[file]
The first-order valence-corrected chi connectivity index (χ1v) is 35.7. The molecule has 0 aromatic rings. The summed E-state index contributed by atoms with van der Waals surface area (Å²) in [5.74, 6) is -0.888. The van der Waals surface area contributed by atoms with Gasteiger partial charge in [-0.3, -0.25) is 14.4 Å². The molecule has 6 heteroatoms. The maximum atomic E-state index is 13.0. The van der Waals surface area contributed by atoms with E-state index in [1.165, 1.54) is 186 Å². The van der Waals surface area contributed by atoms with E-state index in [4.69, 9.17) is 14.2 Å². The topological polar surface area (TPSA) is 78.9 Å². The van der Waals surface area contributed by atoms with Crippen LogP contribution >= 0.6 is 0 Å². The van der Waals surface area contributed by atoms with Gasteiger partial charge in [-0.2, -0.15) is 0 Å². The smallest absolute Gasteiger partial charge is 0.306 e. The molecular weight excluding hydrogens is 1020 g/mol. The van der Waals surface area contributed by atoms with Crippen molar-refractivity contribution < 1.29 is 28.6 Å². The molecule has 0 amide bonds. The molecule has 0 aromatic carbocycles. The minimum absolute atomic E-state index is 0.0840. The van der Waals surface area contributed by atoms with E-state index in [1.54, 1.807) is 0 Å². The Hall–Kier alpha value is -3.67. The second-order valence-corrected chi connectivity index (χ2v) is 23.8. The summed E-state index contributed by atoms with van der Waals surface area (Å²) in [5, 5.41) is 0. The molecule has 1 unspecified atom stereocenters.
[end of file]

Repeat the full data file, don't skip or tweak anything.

The first-order valence-corrected chi connectivity index (χ1v) is 35.7. The molecule has 0 aromatic rings. The summed E-state index contributed by atoms with van der Waals surface area (Å²) in [5.74, 6) is -0.888. The van der Waals surface area contributed by atoms with Gasteiger partial charge in [-0.3, -0.25) is 14.4 Å². The molecule has 6 heteroatoms. The maximum atomic E-state index is 13.0. The van der Waals surface area contributed by atoms with E-state index in [1.165, 1.54) is 186 Å². The van der Waals surface area contributed by atoms with E-state index in [4.69, 9.17) is 14.2 Å². The topological polar surface area (TPSA) is 78.9 Å². The van der Waals surface area contributed by atoms with Crippen LogP contribution >= 0.6 is 0 Å². The van der Waals surface area contributed by atoms with Gasteiger partial charge in [-0.2, -0.15) is 0 Å². The smallest absolute Gasteiger partial charge is 0.306 e. The molecular weight excluding hydrogens is 1020 g/mol. The van der Waals surface area contributed by atoms with Crippen molar-refractivity contribution < 1.29 is 28.6 Å². The molecule has 0 amide bonds. The molecule has 0 aromatic carbocycles. The minimum absolute atomic E-state index is 0.0840. The van der Waals surface area contributed by atoms with E-state index in [1.54, 1.807) is 0 Å². The Hall–Kier alpha value is -3.67. The second-order valence-corrected chi connectivity index (χ2v) is 23.8. The summed E-state index contributed by atoms with van der Waals surface area (Å²) in [5, 5.41) is 0. The molecule has 1 unspecified atom stereocenters.